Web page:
|Posted on 12 December, 2018 at 22:30|
by Daniel Greanya
To most people a contract is a written paper signed by both parties with agreed terms on it. In reality only a small number of contracts fit this description. A contract refers to the terms agreed by at least two people where one party provides something in exchange for something else from the other party (an exchange, known as consideration). Contracts can take the form of a signed piece of paper, but they can also be orally made, they can be a letter, or an email exchange between parties. A ticket with terms on the back is also a contract, made by the payment of consideration, which implies the acceptance of the terms on the ticket.
A contract assumes that people agree on the terms that they will abide by. The reality in day to day business transactions is that this does not always happen. Sometimes each side understands what was agreed differently, and if the difference is fundamental to the agreement, a Court may find that a contract was not made (that the parties did not come to an agreement at all). If an agreement is not made, there is no agreement for the courts to enforce, and yet often one or both parties have done what they promised (or thought that they did). If the court were merely to find that there is no contract to enforce, both parties could be out time and money, sometimes considerable time and money. This principle applies equally to situations where there are problems with goods/services provided (but are still not totally useless), or where the goods/services are partially provided. In these situations, the legal principle of quantum meruit or unjust enrichment applies. Under quantum meruit, a party is entitled to compensation for the contribution that they have made to their end of the bargain. It allows the Court to assess the value of the goods and services provided by a party even where a contract has not been made, and order the party who has received the benefit of another party’s contribution to compensate that other party. For instance, suppose I tell a contractor to construct a deck for me. Now suppose that the contractor agrees to assess the project, draft plans, and purchase materials. The contractor assesses the project, drafts plans, and purchases materials, but then I tell him that his price is too high and I do not wish to proceed. The contractor is now out the work that he has put into the project, which may be considerable. He is not willing to let me off the hook for this amount so he sues me. To be clear, there is no contract, we have not agreed on a set price for the project or for the work done and I may not have even promised to pay a partial amount for his work. Despite this, I receive the benefit of the work to his detriment, and it would be unfair to allow me to escape payment for the work. The contractor can sue me under quantum meruit, and the court will assess the value of the work he has done, which I will have to pay for.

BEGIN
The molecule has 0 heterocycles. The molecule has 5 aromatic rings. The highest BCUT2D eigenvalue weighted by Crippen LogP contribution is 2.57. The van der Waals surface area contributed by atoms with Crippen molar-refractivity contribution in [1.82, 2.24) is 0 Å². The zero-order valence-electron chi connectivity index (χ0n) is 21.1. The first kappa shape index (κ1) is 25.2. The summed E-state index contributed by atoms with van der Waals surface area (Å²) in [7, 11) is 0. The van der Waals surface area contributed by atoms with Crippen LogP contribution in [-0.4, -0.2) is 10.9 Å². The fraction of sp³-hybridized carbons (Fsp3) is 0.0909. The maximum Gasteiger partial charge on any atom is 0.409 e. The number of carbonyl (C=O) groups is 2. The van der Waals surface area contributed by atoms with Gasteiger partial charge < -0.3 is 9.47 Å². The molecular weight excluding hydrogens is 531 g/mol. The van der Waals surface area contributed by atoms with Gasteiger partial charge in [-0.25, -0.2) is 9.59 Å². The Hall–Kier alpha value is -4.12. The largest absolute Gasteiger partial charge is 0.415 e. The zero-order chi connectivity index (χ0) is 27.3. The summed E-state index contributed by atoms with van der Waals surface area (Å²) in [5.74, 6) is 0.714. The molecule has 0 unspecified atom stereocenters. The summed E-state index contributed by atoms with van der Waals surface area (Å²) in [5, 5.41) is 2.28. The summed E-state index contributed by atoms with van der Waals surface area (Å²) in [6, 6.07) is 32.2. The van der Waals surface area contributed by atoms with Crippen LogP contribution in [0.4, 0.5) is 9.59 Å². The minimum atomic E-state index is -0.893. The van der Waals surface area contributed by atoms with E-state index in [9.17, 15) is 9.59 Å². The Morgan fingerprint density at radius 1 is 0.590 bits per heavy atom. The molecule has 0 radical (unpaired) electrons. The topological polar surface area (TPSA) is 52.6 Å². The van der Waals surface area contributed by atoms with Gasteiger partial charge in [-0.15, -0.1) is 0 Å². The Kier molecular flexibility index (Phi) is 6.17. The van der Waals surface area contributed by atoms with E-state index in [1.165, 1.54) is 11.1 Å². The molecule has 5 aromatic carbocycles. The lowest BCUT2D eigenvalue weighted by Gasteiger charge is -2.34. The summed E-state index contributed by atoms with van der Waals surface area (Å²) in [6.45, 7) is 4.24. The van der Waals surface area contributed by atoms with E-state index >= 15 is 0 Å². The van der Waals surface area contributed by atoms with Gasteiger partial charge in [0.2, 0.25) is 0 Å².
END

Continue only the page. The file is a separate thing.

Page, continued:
Quantum meruit is a very important tool to allow the Court to ensure that all parties are being treated fairly, and to prevent injustices. In the business world, it allows a goods/services provider to get compensated for the goods and services that they have provided, even where there has not been an agreement on the cost, or where not all of the work has been completed. If you think that quantum meruit applies to your situation, please contact my office at 647-701-5589 or [email protected]
DISCLAIMER: This article is intended as general information, and does not replace the advice of a Licenced Paralegal or Lawyer. For advice on your specific case, contact Greanya Legal Services directly.